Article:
Could I have scabies?


The UK is currently experiencing a surge in scabies, prompting concern from healthcare professionals and the public alike. This highly contagious skin condition can affect anyone and causes an intensely itchy rash.

Understanding what scabies is, how it spreads, and the available treatment options can help in managing this uncomfortable condition. So, if you’re worried you may have it, or simply want to find out more, read on to discover everything you need to know.

What is scabies?

Scabies is a highly contagious skin condition caused by tiny mites. These microscopic mites burrow into the upper layer of the skin, where they live and lay eggs.

The most common symptom of scabies is a severe itching that tends to worsen at night. The rash can appear as tiny blisters or red bumps and is often found in the folds of the skin, such as between fingers, around the waist, under the arms, or on the buttocks and genitals.

Scabies is spread through direct skin-to-skin contact with an infected person. It can also spread through contact with infested clothing, bedding, or furniture, though this is less common.

Scabies can affect anyone, regardless of personal hygiene habits. Outbreaks are often seen in crowded environments like schools and nursing homes. The number of cases has increased dramatically over recent years and it has become much more common so that anyone with a new, persistently itchy rash should consider the possibility of scabies.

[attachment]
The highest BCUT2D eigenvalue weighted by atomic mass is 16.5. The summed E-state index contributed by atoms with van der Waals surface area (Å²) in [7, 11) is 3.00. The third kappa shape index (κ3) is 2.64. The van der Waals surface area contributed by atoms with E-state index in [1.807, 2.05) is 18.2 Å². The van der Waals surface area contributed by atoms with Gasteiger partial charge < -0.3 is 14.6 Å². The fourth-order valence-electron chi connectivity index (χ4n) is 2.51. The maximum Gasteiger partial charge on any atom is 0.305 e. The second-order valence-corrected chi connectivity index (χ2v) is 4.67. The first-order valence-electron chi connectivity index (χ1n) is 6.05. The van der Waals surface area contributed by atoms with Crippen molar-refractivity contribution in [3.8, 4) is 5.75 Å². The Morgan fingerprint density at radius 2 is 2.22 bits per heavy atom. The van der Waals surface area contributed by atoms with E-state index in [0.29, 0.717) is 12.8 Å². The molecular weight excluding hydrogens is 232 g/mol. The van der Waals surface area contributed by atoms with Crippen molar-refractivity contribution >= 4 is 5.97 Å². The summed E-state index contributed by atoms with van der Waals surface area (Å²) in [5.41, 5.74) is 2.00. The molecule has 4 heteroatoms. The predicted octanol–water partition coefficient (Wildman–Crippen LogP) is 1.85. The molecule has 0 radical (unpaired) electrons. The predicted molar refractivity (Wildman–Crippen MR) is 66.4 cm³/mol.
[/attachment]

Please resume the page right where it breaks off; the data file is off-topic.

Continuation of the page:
What are the best treatments for scabies?

The first line of treatment for scabies is usually topical medications, such as creams or lotions that kill the mites. These are applied over the entire body and often left on for several hours or overnight. It’s crucial to follow the application instructions carefully and treat all household members and close contacts to prevent re-infestation.

Besides medication, it’s important to wash all clothing, bedding, and towels used by the infected person in hot water and to vacuum furniture and carpets.

Recently, there have been news reports about a shortage of topical medications to treat the condition in the UK. This can cause delays in beginning treatment, which can also worsen existing skin conditions, such as eczema.

In cases where topical treatments are not effective, or in short supply, oral medication may be necessary. Only Consultant Dermatologists can prescribe oral ivermectin, an effective alternative for treating the condition.

Seek support from a Consultant Dermatologist

Given the current rise in scabies cases, prompt treatment and prevention are essential.

If you suspect you may have it or have been in close contact with someone who is infected, it’s advisable to seek advice from a specialist dermatologist, for an accurate diagnosis and appropriate treatment plan.

Dr Juliet Williams treats many different skin conditions that can cause skin itching, and understands just how distressing this can be. She can help advise on a treatment that is designed specifically for your unique needs and challenges.

Remember, early intervention can help control the spread and alleviate the discomfort associated with the condition.